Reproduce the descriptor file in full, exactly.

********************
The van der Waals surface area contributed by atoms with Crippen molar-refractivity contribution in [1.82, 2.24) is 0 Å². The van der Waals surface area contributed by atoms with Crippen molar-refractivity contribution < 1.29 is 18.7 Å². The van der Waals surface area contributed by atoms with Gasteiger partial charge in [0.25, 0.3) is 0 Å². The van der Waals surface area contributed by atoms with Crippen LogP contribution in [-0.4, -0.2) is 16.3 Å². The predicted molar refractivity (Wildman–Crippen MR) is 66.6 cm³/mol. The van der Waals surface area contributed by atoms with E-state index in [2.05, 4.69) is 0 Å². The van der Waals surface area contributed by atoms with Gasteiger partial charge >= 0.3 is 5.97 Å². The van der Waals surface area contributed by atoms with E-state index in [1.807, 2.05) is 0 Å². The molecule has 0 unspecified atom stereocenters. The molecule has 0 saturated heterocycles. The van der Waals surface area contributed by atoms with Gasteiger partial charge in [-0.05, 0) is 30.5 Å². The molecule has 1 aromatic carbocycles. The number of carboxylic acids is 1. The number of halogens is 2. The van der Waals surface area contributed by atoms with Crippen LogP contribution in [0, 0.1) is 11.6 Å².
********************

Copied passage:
The van der Waals surface area contributed by atoms with Crippen molar-refractivity contribution in [1.82, 2.24) is 0 Å². The van der Waals surface area contributed by atoms with Crippen molar-refractivity contribution < 1.29 is 18.7 Å². The van der Waals surface area contributed by atoms with Gasteiger partial charge in [0.25, 0.3) is 0 Å². The van der Waals surface area contributed by atoms with Crippen LogP contribution in [-0.4, -0.2) is 16.3 Å². The predicted molar refractivity (Wildman–Crippen MR) is 66.6 cm³/mol. The van der Waals surface area contributed by atoms with E-state index in [2.05, 4.69) is 0 Å². The van der Waals surface area contributed by atoms with Gasteiger partial charge >= 0.3 is 5.97 Å². The van der Waals surface area contributed by atoms with E-state index in [1.807, 2.05) is 0 Å². The molecule has 0 unspecified atom stereocenters. The molecule has 0 saturated heterocycles. The van der Waals surface area contributed by atoms with Gasteiger partial charge in [-0.05, 0) is 30.5 Å². The molecule has 1 aromatic carbocycles. The number of carboxylic acids is 1. The number of halogens is 2. The van der Waals surface area contributed by atoms with Crippen LogP contribution in [0, 0.1) is 11.6 Å².